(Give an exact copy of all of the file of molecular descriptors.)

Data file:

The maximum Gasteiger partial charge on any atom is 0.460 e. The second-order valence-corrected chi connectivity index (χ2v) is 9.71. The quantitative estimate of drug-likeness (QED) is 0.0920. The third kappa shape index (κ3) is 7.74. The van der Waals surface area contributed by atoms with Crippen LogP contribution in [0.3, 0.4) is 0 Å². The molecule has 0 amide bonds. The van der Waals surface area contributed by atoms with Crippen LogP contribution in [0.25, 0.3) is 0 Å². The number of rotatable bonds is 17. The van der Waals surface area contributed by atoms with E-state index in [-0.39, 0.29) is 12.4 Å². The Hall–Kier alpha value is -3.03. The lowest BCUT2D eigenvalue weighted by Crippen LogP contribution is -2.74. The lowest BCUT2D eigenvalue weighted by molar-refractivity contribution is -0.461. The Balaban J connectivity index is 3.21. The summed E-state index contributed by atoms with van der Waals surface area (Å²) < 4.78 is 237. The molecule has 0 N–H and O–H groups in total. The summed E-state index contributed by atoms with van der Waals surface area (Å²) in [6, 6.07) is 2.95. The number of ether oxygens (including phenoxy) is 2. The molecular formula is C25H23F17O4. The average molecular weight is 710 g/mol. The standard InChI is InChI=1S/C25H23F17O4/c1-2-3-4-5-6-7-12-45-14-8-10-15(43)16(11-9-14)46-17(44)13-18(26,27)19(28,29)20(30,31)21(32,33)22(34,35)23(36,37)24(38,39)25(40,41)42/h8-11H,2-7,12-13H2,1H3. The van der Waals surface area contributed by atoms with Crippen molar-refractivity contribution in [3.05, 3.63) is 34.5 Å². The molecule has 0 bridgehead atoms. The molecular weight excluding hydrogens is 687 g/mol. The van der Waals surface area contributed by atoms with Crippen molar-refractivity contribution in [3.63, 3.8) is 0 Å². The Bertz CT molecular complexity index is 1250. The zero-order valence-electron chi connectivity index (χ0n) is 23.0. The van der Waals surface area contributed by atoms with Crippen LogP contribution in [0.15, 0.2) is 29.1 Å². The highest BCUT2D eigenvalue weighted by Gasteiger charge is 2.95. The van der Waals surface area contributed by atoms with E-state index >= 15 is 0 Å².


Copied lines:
The maximum Gasteiger partial charge on any atom is 0.460 e. The second-order valence-corrected chi connectivity index (χ2v) is 9.71. The quantitative estimate of drug-likeness (QED) is 0.0920. The third kappa shape index (κ3) is 7.74. The van der Waals surface area contributed by atoms with Crippen LogP contribution in [0.3, 0.4) is 0 Å². The molecule has 0 amide bonds. The van der Waals surface area contributed by atoms with Crippen LogP contribution in [0.25, 0.3) is 0 Å². The number of rotatable bonds is 17. The van der Waals surface area contributed by atoms with E-state index in [-0.39, 0.29) is 12.4 Å². The Hall–Kier alpha value is -3.03. The lowest BCUT2D eigenvalue weighted by Crippen LogP contribution is -2.74. The lowest BCUT2D eigenvalue weighted by molar-refractivity contribution is -0.461. The Balaban J connectivity index is 3.21. The summed E-state index contributed by atoms with van der Waals surface area (Å²) < 4.78 is 237. The molecule has 0 N–H and O–H groups in total. The summed E-state index contributed by atoms with van der Waals surface area (Å²) in [6, 6.07) is 2.95. The number of ether oxygens (including phenoxy) is 2. The molecular formula is C25H23F17O4. The average molecular weight is 710 g/mol. The standard InChI is InChI=1S/C25H23F17O4/c1-2-3-4-5-6-7-12-45-14-8-10-15(43)16(11-9-14)46-17(44)13-18(26,27)19(28,29)20(30,31)21(32,33)22(34,35)23(36,37)24(38,39)25(40,41)42/h8-11H,2-7,12-13H2,1H3. The van der Waals surface area contributed by atoms with Crippen molar-refractivity contribution in [3.05, 3.63) is 34.5 Å². The molecule has 0 bridgehead atoms. The molecular weight excluding hydrogens is 687 g/mol. The van der Waals surface area contributed by atoms with Crippen molar-refractivity contribution in [3.63, 3.8) is 0 Å². The Bertz CT molecular complexity index is 1250. The zero-order valence-electron chi connectivity index (χ0n) is 23.0. The van der Waals surface area contributed by atoms with Crippen LogP contribution in [0.15, 0.2) is 29.1 Å². The highest BCUT2D eigenvalue weighted by Gasteiger charge is 2.95. The van der Waals surface area contributed by atoms with E-state index >= 15 is 0 Å².